Bulletin of the American Physical Society
73rd Annual Meeting of the APS Division of Fluid Dynamics
Volume 65, Number 13
Sunday–Tuesday, November 22–24, 2020; Virtual, CT (Chicago time)
Session H08: Flow Instability: Global Modes (5:45pm  6:30pm CST)Interactive On Demand

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H08.00001: A Mathematical Framework for Linear Analysis of LargeScale $n$Periodic Systems: Applications to Spanwise Arrays of Wall Irregularities or Jets Athanasios T. Margaritis, Taraneh Sayadi, Olaf Marxen, Peter J. Schmid Boundarylayer stability and transition to turbulence is a major field of research for aerospace vehicle design. While unperturbed flow poses complexities in itself, in a variety of applications the boundary layer encounters a spanwise $n$periodic array of surface irregularities, such as roughness or jet injections. In most cases, numerical simulations treat these configurations as periodic over each unit, thus neglecting crossunit dynamics. In this work, we expand an earlier mathematical framework for the analysis of nperiodic arrays of fluid systems and apply it to largescale simulations of flows using an operatorfree approach for the linear analysis. Using a domain that spans only a triplet of units it is possible to extract the linear dynamics for arbitrary numbers of units with minimal additional cost. This formulation allows to study the stability, wake synchronization, and crossunit dynamics of $n$periodic systems from reducedcost simulations without the assumption of fully periodic flow. We test this mathematical framework to canonical flatplate boundary layer with roughness or jet injections; it is possible to extend the methodology to complex configurations and implement it in existing codes in a minimally intrusive way. Preliminary results will be presented. [Preview Abstract]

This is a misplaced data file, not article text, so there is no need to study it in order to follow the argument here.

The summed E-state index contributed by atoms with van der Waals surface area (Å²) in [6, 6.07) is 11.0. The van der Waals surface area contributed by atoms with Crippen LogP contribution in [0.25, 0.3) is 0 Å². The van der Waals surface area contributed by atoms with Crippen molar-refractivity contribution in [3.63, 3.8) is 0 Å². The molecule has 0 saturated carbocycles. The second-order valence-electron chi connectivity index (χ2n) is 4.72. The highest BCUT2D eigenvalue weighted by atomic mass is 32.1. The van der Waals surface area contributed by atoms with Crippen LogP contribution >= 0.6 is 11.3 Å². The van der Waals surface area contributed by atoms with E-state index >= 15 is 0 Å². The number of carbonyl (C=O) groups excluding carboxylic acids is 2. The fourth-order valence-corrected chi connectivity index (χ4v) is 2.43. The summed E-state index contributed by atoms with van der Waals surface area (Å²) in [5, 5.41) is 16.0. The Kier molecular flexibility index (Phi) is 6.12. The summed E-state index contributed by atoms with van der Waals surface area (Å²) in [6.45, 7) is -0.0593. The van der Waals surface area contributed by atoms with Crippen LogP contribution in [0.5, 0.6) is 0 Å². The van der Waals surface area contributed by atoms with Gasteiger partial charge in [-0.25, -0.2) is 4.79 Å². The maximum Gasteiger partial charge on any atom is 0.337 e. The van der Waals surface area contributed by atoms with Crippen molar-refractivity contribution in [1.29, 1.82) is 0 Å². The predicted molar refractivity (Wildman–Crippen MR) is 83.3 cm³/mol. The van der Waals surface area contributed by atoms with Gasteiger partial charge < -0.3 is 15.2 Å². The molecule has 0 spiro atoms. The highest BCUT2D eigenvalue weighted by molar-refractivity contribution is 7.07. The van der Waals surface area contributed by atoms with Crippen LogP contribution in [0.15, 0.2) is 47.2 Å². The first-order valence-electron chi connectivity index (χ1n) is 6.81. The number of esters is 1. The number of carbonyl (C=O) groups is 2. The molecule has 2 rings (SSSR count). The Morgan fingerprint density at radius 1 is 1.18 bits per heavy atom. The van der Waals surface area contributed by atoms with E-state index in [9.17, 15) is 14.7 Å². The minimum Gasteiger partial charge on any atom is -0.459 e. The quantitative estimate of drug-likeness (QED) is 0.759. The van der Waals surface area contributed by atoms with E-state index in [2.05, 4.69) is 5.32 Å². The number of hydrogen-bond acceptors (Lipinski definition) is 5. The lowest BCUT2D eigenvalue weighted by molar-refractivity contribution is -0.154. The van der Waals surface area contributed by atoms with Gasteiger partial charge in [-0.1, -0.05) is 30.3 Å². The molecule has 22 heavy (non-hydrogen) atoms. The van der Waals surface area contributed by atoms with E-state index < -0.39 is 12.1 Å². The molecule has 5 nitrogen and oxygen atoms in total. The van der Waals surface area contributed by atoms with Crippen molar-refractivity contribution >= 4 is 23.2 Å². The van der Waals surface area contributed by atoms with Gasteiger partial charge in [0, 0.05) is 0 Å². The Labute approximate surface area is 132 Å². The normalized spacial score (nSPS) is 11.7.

H08.00002: Global Analysis of Oblique Convective Instabilities in Laminar ShockWave/BoundaryLayer Interactions Sebastien E.M. Niessen, Koen J. Groot, Stefan Hickel, Vincent E. Terrapon The stability of the interaction between a laminar boundary layer and an incident shock wave is investigated. In particular, we aim to represent convective instabilities with BiGlobal stability analysis. The convective nature of these instabilities causes BiGlobal stability analyses in a stationary frame of reference to be artificially affected by the finite size of the computational domain, because eigenmodes are nonlocalized in the streamwise direction in this case. Recent work on the incompressible boundary layer (Groot and Niessen, arXiv:2001.04124) and on shockwave/boundarylayer interactions (Niessen et al., APS DFD G33.007, 2019) shows that twodimensional convective instabilities can now be resolved with the stability equations formulated in a moving frame of reference. In the present work, we deploy this methodology to obtain localized wave packets for oblique convective modes, that are independent of domain size and truncation boundary conditions. The longtime behavior is subsequently determined by time integration, which results in the propagation of the localized wave packets in the flow. Finally, we highlight the physical mechanisms constituting the convective instabilities through a ReynoldsOrr energy budget analysis. [Preview Abstract] 

H08.00003: Identification of optimal linear perturbations in a premixed laminar flame by global resolvent analysis Chuhan Wang, Thomas Ludwig Kaiser, Max Meindl, Kilian Oberleithner, Wolfgang Polifke, Lutz Lesshafft The global response to forcing of a 2D laminar premixed slot flame is investigated with a linearized approach, where multiphysics coupling in a nonparallel reacting flow is accounted for. The classical flame transfer functions obtained this way are in good agreement with nonlinear reference calculations, performed with the AVBP code from CERFACS. Optimal forcing input, leading to maximal heat release fluctuations, are identified via resolvent analysis. Compared to similar recent investigations, we use a finiteelement discretization on an unstructured mesh, and we employ a reduced twostep scheme for methaneair reaction. Strong sensitivity to flame parameters and chemical modeling is observed. The present linear analysis opens new ways for the physical discussion of instability dynamics in flames. [Preview Abstract]